Since 1984, W.O. Smith Music School provides 50 cent lessons for low-income students


NASHVILLE, Tenn. (WKRN) – For more than 30 years, a local music school has offered 50 cent music lessons to Nashville’s low-income children.

The W.O. Smith Music School is generously supported by the music community it calls home, and after more than three decades it continues to thrive and celebrate the legacy of the man who created it.

Dr. W.O. Smith was a sideman – a sessions musician who played double bass with the likes of Dizzy Gillespie and Duke Ellington.

After rubbing shoulders with jazz masters of his time, he settled in Nashville and brought the gift of music to inner city children.

“One of the reasons I played was not for the money, but for the image I thought we could bring to black listeners,” he said. “You see, we do what we see is possible for us to do.”

Smith, who grew up in Philadelphia before moving to New York to study music at NYU, went out to play multiple musical instruments and even got his first paying gig with the legendary Bessie Smith.

“He realized that he was lucky,” said Jonah Rabinowitz with W.O. Smith School. “He had some good teaching. He had some people who helped him along the way, but mostly what he had was ambition and what he also had was an idea of what was possible.”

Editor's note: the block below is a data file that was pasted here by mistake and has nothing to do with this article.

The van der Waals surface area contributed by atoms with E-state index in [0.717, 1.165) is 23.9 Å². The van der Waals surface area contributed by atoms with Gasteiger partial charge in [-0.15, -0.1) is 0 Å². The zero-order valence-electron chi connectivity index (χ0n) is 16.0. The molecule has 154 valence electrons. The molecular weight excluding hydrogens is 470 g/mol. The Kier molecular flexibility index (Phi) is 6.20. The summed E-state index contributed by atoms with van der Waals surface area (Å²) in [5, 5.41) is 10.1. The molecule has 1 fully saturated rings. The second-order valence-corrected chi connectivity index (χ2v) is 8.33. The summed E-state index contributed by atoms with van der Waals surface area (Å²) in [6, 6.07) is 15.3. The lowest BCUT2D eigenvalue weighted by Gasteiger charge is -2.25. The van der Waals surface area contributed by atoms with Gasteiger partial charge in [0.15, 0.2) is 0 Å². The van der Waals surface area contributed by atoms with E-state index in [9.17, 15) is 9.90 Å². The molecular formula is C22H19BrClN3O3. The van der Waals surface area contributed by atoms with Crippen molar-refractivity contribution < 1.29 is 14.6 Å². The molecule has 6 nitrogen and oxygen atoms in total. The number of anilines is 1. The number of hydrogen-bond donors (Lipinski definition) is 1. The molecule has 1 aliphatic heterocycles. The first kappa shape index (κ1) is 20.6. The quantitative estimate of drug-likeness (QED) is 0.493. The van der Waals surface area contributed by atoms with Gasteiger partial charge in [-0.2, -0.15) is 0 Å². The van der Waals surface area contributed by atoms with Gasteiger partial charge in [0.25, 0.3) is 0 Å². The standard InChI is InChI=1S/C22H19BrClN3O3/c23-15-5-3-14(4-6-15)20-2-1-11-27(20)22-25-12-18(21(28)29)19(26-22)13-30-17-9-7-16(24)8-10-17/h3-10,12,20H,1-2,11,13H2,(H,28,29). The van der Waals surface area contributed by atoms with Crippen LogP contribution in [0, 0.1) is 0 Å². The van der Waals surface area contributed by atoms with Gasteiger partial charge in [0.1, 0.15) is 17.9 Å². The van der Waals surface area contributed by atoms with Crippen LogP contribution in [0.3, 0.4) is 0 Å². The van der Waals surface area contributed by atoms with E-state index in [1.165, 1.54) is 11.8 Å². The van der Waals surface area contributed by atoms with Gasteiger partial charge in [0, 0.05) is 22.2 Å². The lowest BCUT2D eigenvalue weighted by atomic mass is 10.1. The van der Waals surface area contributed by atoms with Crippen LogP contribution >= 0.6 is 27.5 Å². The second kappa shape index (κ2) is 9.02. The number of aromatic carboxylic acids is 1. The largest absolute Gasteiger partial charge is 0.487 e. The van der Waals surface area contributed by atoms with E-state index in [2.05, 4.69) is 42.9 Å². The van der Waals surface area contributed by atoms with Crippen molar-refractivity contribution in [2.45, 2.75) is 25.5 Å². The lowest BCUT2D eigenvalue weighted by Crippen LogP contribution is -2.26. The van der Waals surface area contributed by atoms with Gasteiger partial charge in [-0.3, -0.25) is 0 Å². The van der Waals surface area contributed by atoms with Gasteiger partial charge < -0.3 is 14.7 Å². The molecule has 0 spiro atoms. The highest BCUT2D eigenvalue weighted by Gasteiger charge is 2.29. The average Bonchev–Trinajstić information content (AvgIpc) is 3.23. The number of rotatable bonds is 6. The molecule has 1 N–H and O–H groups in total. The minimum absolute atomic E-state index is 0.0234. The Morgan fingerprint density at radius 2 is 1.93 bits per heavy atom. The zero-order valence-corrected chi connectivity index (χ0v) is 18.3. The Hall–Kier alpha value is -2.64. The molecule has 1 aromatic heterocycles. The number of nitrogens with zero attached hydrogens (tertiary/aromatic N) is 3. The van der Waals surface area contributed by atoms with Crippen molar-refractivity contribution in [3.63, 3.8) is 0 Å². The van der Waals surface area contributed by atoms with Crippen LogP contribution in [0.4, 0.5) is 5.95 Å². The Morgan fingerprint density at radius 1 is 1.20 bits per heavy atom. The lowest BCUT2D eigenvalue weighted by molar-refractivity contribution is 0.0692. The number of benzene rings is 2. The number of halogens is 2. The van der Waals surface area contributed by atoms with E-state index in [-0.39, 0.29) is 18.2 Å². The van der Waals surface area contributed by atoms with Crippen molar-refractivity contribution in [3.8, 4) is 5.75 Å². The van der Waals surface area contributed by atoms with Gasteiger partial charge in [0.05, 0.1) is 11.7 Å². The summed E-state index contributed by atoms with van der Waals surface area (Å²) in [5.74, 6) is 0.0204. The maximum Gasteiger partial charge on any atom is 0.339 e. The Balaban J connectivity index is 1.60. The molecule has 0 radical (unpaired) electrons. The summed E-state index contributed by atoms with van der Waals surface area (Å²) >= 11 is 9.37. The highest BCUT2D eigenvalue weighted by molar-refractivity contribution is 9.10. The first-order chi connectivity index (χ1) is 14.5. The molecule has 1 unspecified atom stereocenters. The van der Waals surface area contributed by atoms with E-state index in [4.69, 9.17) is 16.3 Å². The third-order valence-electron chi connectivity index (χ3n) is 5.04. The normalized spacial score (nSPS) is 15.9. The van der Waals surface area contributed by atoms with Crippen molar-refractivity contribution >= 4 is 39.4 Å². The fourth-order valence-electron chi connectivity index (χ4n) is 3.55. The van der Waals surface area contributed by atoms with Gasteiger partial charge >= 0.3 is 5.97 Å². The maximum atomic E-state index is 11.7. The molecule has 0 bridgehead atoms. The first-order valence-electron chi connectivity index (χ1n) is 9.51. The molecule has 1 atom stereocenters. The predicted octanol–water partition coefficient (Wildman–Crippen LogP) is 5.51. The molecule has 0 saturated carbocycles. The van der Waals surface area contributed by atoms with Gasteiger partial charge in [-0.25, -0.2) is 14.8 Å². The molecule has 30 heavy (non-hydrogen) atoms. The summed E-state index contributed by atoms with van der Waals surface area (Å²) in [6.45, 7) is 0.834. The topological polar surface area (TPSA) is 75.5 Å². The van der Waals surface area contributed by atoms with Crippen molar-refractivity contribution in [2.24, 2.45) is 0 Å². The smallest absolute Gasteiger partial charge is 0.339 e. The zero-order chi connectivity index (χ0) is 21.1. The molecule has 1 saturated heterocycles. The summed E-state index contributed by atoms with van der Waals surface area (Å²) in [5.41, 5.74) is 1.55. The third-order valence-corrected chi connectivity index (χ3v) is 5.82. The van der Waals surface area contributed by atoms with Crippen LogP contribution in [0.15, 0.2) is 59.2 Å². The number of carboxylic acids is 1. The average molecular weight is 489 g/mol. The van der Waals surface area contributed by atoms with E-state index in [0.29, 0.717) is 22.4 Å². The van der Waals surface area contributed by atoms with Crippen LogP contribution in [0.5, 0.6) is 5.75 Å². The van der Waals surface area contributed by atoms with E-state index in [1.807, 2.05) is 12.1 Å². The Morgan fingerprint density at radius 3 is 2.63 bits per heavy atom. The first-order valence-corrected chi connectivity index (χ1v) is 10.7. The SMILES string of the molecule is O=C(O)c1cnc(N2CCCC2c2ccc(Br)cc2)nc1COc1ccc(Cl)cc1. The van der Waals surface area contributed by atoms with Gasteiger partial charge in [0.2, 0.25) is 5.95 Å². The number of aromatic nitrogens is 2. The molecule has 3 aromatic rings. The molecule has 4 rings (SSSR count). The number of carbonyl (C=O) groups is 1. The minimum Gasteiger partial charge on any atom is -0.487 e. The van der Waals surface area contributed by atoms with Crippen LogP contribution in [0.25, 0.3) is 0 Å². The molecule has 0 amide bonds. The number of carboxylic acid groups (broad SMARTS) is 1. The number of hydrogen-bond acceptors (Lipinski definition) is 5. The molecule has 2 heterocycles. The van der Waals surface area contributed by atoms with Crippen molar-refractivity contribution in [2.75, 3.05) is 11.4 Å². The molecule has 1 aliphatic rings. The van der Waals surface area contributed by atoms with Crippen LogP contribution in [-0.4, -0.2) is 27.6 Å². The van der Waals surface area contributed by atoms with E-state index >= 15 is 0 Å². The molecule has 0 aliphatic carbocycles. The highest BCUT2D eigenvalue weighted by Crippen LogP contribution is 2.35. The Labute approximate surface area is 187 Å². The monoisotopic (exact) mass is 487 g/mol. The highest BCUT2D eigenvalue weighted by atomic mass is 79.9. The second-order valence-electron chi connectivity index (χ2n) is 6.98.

Ambition and a dream ultimately brought Smith to Nashville to teach music at Tennessee State University in the mid-60s. He was the first African American musician to join the Nashville Symphony and played for 18 years.

His most lasting contribution though came in 1984 with the opening of the W.O. Smith Music School located near Edgehill Public Housing and Nashville’s Music Row.

Now more than 30 years later, music still floats through the halls of the school, which has since moved to Eighth Avenue.

Despite moving locations, the mission is still the same – to introduce economically disadvantaged youth to the world of music.

“We thrive because Nashville is a music city,” Rabinowitz said.

Each week, 200 professional musicians donate an hour to give one-on-one private lessons to low-income students.

“I’ve been doing it ever since I moved here 20 years ago,” Volunteer instructor Shelly Bohan said. “I’m here every week and I’ve told them I will never give it up.”

To help them understand that learning has a cost, students pay 50 cents per lesson.

“At this school you are likely to get a full year of lessons for $15 or $16, which wouldn’t equal to one lesson if you had to pay for it,” Rabinowitz explained.

For many students who come to the music school more than once a week, it serves as an after-school refuge.

“We want this to be a place where our students want to spend their afternoons,” Rabinowitz said. “Where they want to come spend their time, where they can be with their friends, where they can be pro-active in the skill sets they receive and all those kinds of things.”

W.O. Smith Music School started with just 45 students and it now serves more than 650 each year.

Over the course of its existence, it has introduced thousands of children to the world of music.Click here to read more stories from Anne Holt’s Tennessee.

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